The Manitoba Advocate for Children and Youth completed 71 reviews and 26 investigations into the deaths of children in the 2019-20 fiscal year, according to a new report from the advocate’s office.
The deaths of 198 children were reported to the advocate in that year, the office’s new annual report says, including 13 who were in care when they died. The advocate’s office is notified of all deaths of young people in Manitoba.
The office also provided “ongoing advocacy” supports to 1,053 children, youth and young adults, including opening 789 new ongoing advocacy cases — roughly a quarter more than were opened the previous year, the report said. Ongoing advocacy cases involve significant, long-term supports and complex interventions.
“My staff have been incredibly busy over the past year, helping thousands of young people and others interested in young peoples’ care, despite several office moves and a global pandemic,” said children’s advocate Daphne Penrose in a written release Thursday.
“I am proud of the work we have accomplished so far and our continued advocacy.”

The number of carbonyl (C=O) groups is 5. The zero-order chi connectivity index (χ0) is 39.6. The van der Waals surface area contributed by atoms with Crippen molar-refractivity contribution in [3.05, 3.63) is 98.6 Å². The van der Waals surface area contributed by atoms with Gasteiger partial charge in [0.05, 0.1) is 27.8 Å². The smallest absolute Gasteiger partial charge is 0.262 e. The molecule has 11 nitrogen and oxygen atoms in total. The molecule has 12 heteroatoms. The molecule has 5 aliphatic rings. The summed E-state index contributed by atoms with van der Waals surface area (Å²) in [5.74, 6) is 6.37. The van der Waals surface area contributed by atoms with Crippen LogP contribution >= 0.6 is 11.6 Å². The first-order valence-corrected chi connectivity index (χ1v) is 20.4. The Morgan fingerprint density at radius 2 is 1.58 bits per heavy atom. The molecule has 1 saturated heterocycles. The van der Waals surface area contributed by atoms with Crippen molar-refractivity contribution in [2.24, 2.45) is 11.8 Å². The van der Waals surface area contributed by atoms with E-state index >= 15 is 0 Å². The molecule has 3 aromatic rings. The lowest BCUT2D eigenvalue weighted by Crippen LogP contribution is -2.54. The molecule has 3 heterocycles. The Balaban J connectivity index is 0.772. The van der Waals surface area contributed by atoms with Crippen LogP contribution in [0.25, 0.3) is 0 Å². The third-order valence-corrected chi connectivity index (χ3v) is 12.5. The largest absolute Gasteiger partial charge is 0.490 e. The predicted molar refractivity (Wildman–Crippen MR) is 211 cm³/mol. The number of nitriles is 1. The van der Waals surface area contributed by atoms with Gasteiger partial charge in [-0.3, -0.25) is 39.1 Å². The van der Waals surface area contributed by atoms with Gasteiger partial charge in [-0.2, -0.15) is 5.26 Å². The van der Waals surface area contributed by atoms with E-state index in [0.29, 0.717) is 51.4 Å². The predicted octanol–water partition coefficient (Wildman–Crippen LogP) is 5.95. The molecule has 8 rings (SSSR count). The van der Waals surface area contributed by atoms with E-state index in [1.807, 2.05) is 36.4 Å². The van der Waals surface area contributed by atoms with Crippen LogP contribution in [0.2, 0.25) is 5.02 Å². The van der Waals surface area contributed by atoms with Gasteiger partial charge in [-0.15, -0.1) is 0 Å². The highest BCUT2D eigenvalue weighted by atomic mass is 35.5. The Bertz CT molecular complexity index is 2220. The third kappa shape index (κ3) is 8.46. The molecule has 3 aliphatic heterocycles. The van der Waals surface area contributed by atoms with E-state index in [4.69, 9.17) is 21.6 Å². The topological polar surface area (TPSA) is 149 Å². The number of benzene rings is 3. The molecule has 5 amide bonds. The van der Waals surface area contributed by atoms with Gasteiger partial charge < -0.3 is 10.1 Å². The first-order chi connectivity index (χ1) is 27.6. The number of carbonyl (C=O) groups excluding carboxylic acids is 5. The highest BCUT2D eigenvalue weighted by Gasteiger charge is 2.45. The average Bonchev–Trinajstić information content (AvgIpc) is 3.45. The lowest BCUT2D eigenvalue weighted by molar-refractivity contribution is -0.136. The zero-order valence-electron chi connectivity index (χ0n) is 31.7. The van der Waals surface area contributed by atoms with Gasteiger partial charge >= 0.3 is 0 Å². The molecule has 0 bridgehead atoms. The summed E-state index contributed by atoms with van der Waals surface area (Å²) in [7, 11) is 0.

The children’s advocate can assess all Manitoba deaths of people under the age of 21. If the young person received any child welfare services within a year of their death, the advocate can review and investigate the public services they received.
The goal of the reviews is to examine how effective and responsive those services were and whether they can be improved, and to make recommendations to help avoid a similar death in the future.
The advocate made 29 formal recommendations in the 2019-20 fiscal year, the report says, based on concerns that arose from the investigations and systemic research on children’s rights issues.
The advocate’s office had 2,085 points of contact with children, youth and young adults through its youth engagement team, and received 3,196 requests for advocacy services.
Youth deserve the spotlight: advocate
In addition to its standard annual report, the advocate’s office released another, kid-friendly companion document that focused on its youth engagement program and Youth Ambassador Advisory Squad.
The document, called Nothing About Us, Without Us, includes a comic book-style story about how young people can become rights ambassadors. Copies of the document will be distributed in some Manitoba schools on Nov. 20, National Child Day.
Penrose said the youth who work with the office are helping advocate for children across the province.
“They deserve the spotlight here and accomplished so much in just their first year of working together,” Penrose said in the written release.
“We are privileged to use our platform to lift up and amplify their voices and ideas.”
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